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Thursday, March 12, 2015

US and Russia discuss Syrian settlement as US program to arm moderates in tatters

Russian and U.S. officials have had new talks on finding a political solution to the Syrian civil war and a unified battle against the Islamic State in Syria. However, it is not clear how serious the discussions are.
Secretary of State John Kerry confirmed that he had talked to his Russian counterpart Sergei Lavrov in Geneva on the issues. Kerry said that in discussing Syria they talked "about steps that might be..taken to try to see if there is common ground". He also said that “one of the things that drives that interest . . . is the reality of what is happening to Syria as a result of the presence of Daash there and its use of Syria as a base for spreading its evil to other places.” Daash is the Arabic term for the Islamic State. However, in the following days he also spoke about stepping up "military pressure" on the Assad regime once the Islamic State is defeated. The US aim still appears to be regime change in Syria although the first priority is to attack the Islamic State in Syria. Not only will many rebel groups not be interested in peace talks, Assad may not be either as the number of moderate groups arrayed against him are shrinking and also the Islamic State is being attacked by all sides.
Kerry said that military pressure on the Assad regime would probably be required to obtain a political solution:“Military pressure particularly may be necessary, given President Assad’s unwillingness to negotiate seriously. And what we must do is strengthen the capacity for this political solution.”
The last peace talks on Syria sponsored by the US and Russia in Geneva in February 2014 broke down. One reason for the breakup was Assad's insistence that fighting terrorism must be the top priority while the opposition wanted to focus on a transitional government that would exclude Assad. Now there is more of a focus by the US as well on the terrorism associated with the Islamic State. However, rebels are still mostly concerned with ousting Assad. Even last week in Aleppo rebel groups rejected a UN proposal to freeze fighting in Aleppo, a city divided between government held areas and areas held by the opposition. Russia has scheduled a meeting with Syrian opposition leaders in April.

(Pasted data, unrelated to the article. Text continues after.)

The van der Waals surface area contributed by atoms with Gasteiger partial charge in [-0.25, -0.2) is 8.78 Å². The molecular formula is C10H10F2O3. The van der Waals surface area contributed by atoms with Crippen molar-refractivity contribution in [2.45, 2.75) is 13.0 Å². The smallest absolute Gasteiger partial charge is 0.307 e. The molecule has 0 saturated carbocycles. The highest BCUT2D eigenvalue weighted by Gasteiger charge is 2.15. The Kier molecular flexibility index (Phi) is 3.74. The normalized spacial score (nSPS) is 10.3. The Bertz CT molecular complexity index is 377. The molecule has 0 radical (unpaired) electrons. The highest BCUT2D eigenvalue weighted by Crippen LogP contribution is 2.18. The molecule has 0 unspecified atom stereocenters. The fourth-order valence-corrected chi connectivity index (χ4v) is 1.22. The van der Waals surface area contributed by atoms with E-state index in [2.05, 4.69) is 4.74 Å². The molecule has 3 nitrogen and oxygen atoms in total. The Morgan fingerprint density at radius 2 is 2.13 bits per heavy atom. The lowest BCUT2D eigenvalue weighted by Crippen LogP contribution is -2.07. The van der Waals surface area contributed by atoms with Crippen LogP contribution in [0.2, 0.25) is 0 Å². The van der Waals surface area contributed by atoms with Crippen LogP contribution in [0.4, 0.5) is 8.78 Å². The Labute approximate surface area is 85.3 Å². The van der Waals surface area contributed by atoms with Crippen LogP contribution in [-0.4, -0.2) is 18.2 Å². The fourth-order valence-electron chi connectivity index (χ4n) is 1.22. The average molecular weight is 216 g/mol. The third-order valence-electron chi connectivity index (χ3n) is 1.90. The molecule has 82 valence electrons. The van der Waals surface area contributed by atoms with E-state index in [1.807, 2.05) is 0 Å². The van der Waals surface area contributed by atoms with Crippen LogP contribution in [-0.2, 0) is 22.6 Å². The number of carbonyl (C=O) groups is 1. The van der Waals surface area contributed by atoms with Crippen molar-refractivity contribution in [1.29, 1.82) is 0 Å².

The covert CIA operation to arm "moderate" Syrian rebels has been undermined by the dissolution of the Hazzm movement with their base being taken over by the Al Qaeda-linked Al-Nusra Front. Much US provided equipment and weapons in a warehouse on the base was captured, as shown on the appended video. Some of the members of the movement joined the Al-Nusra Front. To a considerable extent this was all caused by US policy. When the US coalition bombed the IS in Syria, the US--but not other members of the coalition--also bombed Al-Nusra positions, While they claimed only to be targeting the Khorasan group, they are part and parcel of Al Nusra. All rebel groups were incensed by the attack on Al-Nusra, which had been cooperating with other rebels. Consequent to the bombings, Al-Nusra Front turned on rebel groups funded by the US, first and foremost the Hazzm movement.
No other groups came to the rescue of the Hazzm group, since many disliked the group and saw them as the "favourite son" of the Americans who got everything while other groups got little or nothing. The apparent US solution to the problem of finding moderates to train in a new program is to consider any group not directly affiliated with the Islamic State as moderates. The Nusra front may cooperate by going along with a re-branding exercise being pushed by Qatar and some other Arab states. The Front would cut off any formal ties to Al Qaeda. In return they would receive more funding and perhaps even the blessing of the US as moderate rebels.


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